One of the best ways to learn what your audience wants to know is to ask and that’s exactly what I do with these Grammar 101 posts that I write from time to time. Last month, I was asked to clarify today’s word pair. The problem, it seems, is that both words are pronounced exactly the same way, but they have entirely different meanings.
Just as people may confuse complement and compliment, mixing up hoard and horde can be surprisingly common when those terms enter the conversation.
Hoard can be used as a verb meaning to collect, save, and potentially hide items for future use. Going back to the popular television series Hoarders, you can see how the people featured in that show have amassed a large number of objects. They are hoarding these things. The same can be said about squirrels who collect nuts for the winter. They are hoarding food for future use.
Interestingly, hoard can also be used as a noun, referring to the actual collection of items that has been amassed by the hoarder. This is typically used in an archeological perspective, discussing a collection of valuables that may have been purposely hidden in the ground. The idea, I suppose, is to minimize the possibility of theft.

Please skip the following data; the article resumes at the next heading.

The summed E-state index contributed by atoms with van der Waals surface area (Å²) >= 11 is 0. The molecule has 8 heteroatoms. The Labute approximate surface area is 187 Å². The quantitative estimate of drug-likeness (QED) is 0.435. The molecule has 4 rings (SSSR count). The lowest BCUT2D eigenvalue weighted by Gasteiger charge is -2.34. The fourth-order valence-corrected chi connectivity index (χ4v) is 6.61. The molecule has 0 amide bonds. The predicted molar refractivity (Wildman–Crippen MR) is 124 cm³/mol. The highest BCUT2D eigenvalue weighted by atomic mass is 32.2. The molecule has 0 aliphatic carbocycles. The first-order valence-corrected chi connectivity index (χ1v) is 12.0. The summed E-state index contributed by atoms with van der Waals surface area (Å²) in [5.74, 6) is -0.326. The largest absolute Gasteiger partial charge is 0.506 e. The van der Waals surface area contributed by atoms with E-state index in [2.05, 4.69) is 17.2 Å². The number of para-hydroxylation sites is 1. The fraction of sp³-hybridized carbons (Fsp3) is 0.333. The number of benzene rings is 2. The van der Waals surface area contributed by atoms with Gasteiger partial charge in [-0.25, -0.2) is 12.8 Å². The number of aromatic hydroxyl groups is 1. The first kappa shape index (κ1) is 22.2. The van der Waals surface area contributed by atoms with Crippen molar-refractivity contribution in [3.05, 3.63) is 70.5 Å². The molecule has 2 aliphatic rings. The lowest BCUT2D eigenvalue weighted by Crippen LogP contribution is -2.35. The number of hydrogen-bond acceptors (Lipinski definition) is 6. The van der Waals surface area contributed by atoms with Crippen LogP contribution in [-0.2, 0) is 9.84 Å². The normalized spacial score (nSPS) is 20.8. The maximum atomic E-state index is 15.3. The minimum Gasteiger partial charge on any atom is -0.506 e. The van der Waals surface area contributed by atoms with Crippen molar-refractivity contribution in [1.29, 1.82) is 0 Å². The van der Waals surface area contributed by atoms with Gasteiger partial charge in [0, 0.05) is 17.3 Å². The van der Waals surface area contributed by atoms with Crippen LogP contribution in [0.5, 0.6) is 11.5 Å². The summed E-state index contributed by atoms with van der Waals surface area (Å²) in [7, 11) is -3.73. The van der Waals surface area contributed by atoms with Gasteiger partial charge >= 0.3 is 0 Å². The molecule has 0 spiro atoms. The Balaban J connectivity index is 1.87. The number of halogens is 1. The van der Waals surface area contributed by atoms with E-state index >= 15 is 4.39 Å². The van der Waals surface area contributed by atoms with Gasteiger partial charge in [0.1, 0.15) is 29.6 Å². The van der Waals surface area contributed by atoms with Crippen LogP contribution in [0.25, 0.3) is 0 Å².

Horde is a noun that usually refers a large number of warring individuals. If you can imagine a wandering gang of barbarians who go around raiding villages along the way, you could say that these barbarians are a horde. In like manner, the attacking army of orcs in Lord of the Ring (or the Warcraft video game franchise) can be called a horde as well. A horde is typically nomadic in nature.
It’s understandable that some people can have a hard time deciding whether to use horde or hoard, just as they may have trouble with there, their, and they’re. Do you have a suggestion for a future Grammar 101 post? Don’t hesitate to ask via the comment form below.